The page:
The autobiography of Muhammad, founder of the Grameen Bank.
In 1974, Professor Muhammad, a Bangladeshi economist from Chittagong University, led his students on a field trip to a poor village. They interviewed a woman who made bamboo stools, and learnt that she had to borrow the equivalent of 15p to buy raw bamboo for each stool made. After repaying the middleman, sometimes at rates as high as 10% a week, she was left with a penny profit margin. Had she been able to borrow at more advantageous rates, she would have been able to amass an economic cushion and raise herself above subsistence level.
Realizing that there must be something terribly wrong with the economics he was teaching, Yunus took matters into his own hands, and from his own pocket lent the equivalent of £ 17 to 42 basket-weavers. He found that it was possible with this tiny amount not only to help them survive, but also to create the spark of personal initiative and enterprise necessary to pull themselves out of poverty.
Against the advice of banks and government, Yunus carried on giving out 'micro-loans', and in 1983 formed the Grameen Bank, meaning 'village bank' founded on principles of trust and solidarity. In Bangladesh today, Grameen has 1,084 branches, with 12,500 staff serving 2.1 million borrowers in 37,000 villages. On any working day Grameen collects an average of $1.5 million in weekly installments. Of the borrowers, 94% are women and over 98% of the loans are paid back, a recovery rate higher than any other banking system. Grameen methods are applied in projects in 58 countries, including the US, Canada, France, The Netherlands and Norway.
Muhammad is that rare thing: a bona fide visionary. His dream is the total eradication of poverty from the world. 'Grameen', he claims, 'is a message of hope, a programme for putting homelessness and destitution in a museum so that one day our children will visit it and ask how we could have allowed such a terrible thing to go on for so long'. This work is a fundamental rethink on the economic relationship between the rich and the poor, their rights and their obligations. The World Bank recently acknowledged that 'this business approach to the alleviation of poverty has allowed millions of individuals to work their way out of poverty with dignity'.
Credit is the last hope left to those faced with absolute poverty. That is why Muhammad believes that the right to credit should be recognized as a fundamental human right. It is this struggle and the unique and extraordinary methods he invented to combat human despair that Muhammad recounts here with humility and conviction. It is also the view of a man familiar with both Eastern and Western cultures — on the failures and potential for good of industrial countries. It is an appeal for action: we must concentrate on promoting the will to survive and the courage to build in the first and most essential element of the economic cycle — Man.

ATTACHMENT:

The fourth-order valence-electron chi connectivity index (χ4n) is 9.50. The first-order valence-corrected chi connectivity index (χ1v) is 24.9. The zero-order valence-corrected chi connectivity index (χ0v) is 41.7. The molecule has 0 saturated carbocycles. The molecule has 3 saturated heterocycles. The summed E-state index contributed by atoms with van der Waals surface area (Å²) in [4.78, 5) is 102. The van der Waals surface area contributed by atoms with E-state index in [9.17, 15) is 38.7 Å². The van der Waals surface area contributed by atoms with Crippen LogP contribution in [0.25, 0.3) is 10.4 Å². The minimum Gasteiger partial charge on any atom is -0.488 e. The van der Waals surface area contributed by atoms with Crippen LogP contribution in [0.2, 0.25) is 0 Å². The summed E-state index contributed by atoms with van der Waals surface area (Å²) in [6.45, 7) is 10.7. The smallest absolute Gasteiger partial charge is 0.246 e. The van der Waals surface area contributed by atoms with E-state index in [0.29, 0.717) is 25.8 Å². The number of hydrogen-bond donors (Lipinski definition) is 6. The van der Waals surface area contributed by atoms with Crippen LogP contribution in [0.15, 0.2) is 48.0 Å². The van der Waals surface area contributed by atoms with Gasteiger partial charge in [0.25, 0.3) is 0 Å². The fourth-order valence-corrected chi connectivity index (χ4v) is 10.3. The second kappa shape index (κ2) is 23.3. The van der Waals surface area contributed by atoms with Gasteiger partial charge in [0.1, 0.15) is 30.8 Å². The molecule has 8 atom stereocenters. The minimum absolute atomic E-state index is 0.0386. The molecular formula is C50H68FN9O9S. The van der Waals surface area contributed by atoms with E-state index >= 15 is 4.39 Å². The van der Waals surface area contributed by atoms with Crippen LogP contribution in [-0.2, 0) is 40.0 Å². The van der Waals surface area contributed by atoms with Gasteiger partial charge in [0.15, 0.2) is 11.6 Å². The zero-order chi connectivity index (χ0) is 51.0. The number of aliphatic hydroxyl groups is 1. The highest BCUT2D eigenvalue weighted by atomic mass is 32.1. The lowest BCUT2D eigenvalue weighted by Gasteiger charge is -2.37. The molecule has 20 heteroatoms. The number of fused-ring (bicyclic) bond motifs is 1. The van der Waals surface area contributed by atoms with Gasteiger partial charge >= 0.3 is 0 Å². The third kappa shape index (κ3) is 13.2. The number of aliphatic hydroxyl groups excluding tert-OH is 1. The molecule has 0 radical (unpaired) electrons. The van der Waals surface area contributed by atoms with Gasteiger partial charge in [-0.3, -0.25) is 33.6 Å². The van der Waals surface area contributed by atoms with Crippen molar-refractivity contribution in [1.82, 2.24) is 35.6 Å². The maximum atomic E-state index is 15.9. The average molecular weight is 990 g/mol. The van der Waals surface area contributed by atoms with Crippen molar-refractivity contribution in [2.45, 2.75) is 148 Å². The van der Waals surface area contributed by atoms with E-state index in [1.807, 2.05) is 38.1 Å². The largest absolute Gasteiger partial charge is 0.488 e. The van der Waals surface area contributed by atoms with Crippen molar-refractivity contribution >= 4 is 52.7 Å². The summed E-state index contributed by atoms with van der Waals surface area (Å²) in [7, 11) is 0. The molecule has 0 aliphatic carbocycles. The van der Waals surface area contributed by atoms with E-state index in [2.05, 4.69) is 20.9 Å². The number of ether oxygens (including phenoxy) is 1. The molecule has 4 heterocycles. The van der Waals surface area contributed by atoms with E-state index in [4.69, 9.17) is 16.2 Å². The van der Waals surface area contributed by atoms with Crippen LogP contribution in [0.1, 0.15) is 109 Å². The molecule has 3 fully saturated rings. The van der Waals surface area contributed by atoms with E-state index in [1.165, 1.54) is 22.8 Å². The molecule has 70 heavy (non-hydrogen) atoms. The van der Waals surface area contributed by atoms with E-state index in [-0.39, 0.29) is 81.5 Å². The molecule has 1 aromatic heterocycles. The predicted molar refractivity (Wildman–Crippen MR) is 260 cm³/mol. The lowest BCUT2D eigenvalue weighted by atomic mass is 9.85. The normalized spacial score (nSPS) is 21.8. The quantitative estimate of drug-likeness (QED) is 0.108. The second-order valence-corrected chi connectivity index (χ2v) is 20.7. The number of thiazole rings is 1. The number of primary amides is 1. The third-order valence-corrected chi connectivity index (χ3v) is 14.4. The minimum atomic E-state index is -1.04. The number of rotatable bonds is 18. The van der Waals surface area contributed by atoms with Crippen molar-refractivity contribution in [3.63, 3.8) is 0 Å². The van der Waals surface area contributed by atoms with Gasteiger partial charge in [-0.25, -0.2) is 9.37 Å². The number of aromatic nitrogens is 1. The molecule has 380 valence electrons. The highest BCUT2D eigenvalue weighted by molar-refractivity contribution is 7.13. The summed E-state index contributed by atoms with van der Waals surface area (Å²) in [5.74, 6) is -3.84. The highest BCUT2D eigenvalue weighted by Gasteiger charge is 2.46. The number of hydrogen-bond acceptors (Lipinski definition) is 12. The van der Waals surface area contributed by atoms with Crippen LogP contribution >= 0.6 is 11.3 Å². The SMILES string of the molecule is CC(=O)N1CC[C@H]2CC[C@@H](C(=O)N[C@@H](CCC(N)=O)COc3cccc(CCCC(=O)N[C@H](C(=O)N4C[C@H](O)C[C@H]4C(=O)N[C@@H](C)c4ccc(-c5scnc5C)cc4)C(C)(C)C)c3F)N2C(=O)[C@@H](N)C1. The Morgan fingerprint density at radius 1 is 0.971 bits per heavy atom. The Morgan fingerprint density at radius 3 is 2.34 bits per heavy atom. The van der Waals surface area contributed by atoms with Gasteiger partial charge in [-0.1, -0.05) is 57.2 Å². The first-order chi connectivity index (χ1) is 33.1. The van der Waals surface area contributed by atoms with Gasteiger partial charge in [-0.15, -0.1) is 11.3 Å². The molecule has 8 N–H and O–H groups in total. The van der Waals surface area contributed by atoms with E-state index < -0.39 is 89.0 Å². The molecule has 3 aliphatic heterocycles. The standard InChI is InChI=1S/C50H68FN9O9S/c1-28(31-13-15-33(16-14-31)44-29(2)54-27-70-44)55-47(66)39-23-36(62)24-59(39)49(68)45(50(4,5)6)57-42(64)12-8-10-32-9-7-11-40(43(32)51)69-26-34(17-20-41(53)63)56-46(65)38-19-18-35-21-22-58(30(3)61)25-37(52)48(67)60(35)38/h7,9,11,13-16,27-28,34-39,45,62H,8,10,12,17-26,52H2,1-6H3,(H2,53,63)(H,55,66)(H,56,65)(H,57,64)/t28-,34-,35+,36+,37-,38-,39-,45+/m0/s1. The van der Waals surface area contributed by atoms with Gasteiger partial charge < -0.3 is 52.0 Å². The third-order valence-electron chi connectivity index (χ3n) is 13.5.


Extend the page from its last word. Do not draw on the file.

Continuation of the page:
Muhammad was born in 1940 in Chittagong, the business centre of what was then Eastern Bengal. He was the third of 14 children of whom five died in infancy. Educated in Chittagong, he was awarded a Fulbright scholarship and received his Ph.D. from Vanderbilt University, Nashville, Tennessee. In 1972 he became head of the Economics Department at Chittagong University. He is the founder and managing director of the Grameen Bank. In 1997, Professor Yunus led the world’s first Micro Credit Summit in Washington, DC.
Alan Jolis, co-author of Banker to the Poor, is an American journalist and writer, now living in Sweden. His books include Love and Terror, Speak Sunlight (a memoir of childhood) and several children’s novels. He is a contributor to Vogue, Architectural Digest, the Wall Street Journal, the International Herald Tribune and other periodicals.
If I could be useful to another human being, even for a day, that would be a great thing. It would be greater than all the big thoughts I could have at the university.
I only wish every nation shared Dr Yunus’ and the Grameen Bank’s appreciation of the vital role that girls and women play in the economic, social and political life of our societies.
US First Lady Hillary Clinton
By giving poor people the power to help themselves, Dr Yunus has offered them something far more valuable than a plate of food. He has offered them security in its most fundamental form.
Former US President Jimmy Carter